THE tall slim stranger looks out of place. His cowboy hat and boots, jeans, and leather vest contrast noticeably with the Birkenstocks and hiking boots, the tie-dyed and African-print clothing crowding the aisles of a food market that's just opened in a town known for its environmental and social activism.
He exchanges the vest for a long black apron (but leaves his hat in place), picks up a carving knife and fork, and heads over to the deli section where a small roast just out of the oven has been set up.
``Would you like to try some of our Oregon Country Beef?'' he asks passersby as he slices off small chunks of the roast and impales them on toothpicks. ``We're a group of 14 family ranches who use sustainable land practices,'' he says, referring to the marketing cooperative he represents here at the opening of Cantwell's Market in Ashland, Ore. ``And we also don't use any growth-stimulating hormones or feed-additive antibiotics.''
For the next several hours, ``Doc'' Hatfield of Brothers, Ore., (pop. 9) works the crowd, stressing to skeptics (many of them vegetarians or environmental activists) that a traditional Western way of life - raising cattle - can be done in harmony with the land. There are some earnest exchanges about eating red meat and about the environmental impact of cattle. But people seem pleased to hear from a cowboy who talks knowledgeably about ``land stewardship'' and ``ecosystem management,'' and most walk off with a brochure and beef sample or two.
A few days later, Doc and his wife and ranch partner, Connie, fly back East to the Kennedy Center in Washington, D.C., where they receive a National Environmental Achievement Award from a coalition of 29 environmental groups, including the Sierra Club, the Wilderness Society, and the National Wildlife Federation.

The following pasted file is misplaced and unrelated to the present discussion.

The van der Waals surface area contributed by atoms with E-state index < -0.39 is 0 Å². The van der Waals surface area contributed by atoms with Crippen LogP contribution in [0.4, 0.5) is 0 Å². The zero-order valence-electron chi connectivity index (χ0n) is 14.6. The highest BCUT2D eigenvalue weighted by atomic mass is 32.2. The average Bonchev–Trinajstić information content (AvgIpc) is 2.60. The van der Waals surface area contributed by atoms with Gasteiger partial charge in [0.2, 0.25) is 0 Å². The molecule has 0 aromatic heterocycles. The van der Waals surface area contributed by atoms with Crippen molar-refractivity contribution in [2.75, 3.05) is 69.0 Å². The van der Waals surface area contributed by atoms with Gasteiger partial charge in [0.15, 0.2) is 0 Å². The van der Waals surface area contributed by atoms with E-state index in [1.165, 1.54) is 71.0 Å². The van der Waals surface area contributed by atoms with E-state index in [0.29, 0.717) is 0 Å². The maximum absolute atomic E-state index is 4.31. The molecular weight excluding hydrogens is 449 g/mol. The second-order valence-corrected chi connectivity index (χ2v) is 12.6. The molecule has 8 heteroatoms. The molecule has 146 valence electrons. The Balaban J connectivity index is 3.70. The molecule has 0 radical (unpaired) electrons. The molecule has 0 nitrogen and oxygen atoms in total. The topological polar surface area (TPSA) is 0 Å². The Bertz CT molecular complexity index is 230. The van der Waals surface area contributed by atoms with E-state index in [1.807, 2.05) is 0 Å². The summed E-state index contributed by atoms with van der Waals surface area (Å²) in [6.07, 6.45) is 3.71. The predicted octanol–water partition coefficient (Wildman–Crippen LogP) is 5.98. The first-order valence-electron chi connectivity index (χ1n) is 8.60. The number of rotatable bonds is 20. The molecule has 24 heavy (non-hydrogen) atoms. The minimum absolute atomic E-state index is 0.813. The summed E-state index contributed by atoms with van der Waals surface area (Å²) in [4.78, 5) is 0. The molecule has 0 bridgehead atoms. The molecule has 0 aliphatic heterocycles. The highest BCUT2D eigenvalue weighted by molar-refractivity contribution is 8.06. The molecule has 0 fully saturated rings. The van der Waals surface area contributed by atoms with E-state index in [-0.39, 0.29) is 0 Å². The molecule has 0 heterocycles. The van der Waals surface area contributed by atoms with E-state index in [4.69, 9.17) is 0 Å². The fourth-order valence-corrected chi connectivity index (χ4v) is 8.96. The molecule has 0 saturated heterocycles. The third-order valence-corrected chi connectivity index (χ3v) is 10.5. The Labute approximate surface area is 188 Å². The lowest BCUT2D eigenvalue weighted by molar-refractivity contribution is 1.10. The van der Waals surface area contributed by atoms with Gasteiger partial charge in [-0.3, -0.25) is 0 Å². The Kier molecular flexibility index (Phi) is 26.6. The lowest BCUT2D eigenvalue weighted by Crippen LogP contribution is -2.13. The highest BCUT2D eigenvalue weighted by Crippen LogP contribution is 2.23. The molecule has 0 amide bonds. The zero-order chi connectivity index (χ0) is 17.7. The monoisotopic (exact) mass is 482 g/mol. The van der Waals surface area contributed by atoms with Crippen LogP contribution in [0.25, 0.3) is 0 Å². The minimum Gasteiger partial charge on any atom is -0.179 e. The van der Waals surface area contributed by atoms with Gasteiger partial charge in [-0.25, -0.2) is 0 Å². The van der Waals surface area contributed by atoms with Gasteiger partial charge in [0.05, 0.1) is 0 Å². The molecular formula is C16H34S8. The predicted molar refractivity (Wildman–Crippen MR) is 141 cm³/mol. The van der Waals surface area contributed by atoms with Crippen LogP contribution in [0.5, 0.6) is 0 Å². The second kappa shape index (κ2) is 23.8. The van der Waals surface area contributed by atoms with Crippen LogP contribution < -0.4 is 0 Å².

While politicians, activists, and special-interest groups argue about the future of cattle ranching - especially on subsidized federal land - a growing number of ranchers are leading the way in blending old traditions and new values.
They are working closely with government scientists and land managers, with environmental organizations like the Nature Conservancy, and with each other to preserve a way of life while improving the land on which that way of life is based.
``For a lot of years, we just looked at fat cows,'' says John Hyde, who runs a family ranch near Chiloquin, Ore., that dates back to when his great-uncle bought 5,000 acres from Klamath Indians early in this century. ``But if we look at healthy soil and healthy plants, the fat cattle will be a byproduct of that.'' Hoofed-animals advocates
For the past half dozen years or so, the Hyde family has been active in ``holistic resource management.'' This is the philosophy and practice of land management developed by Allan Savory, whose Center for Holistic Resource Management based in Albuquerque, N.M., has nearly 1,500 members in the United States, Canada, and Mexico.
HRM, as it is commonly called, is best known for its advocacy of hoofed animals - cows - as a tool to stimulate plant growth and thereby restore and sustain biological diversity and other aspects of a healthy ecosystem. The key to this controversial approach is careful management of the cattle - letting them stay in one area for a very short time (as little as a day or two) before moving the herd elsewhere. Advocates say this results in better growth of natural grasses than if cattle were simply excluded from the land -
especially if that land has been damaged by years of overgrazing already, which is the picture in much of the West.
There is growing evidence that HRM works, both in North America and in southern Africa, where Mr. Savory was a wildlife manager, rancher, and member of Parliament in the former Rhodesia (now Zimbabwe). There remain, however, more skeptics than converts among environmentalists, traditional ranchers, and government land managers, who continue to wrangle over the ecological, economic, and social pros and cons of ranching in the West.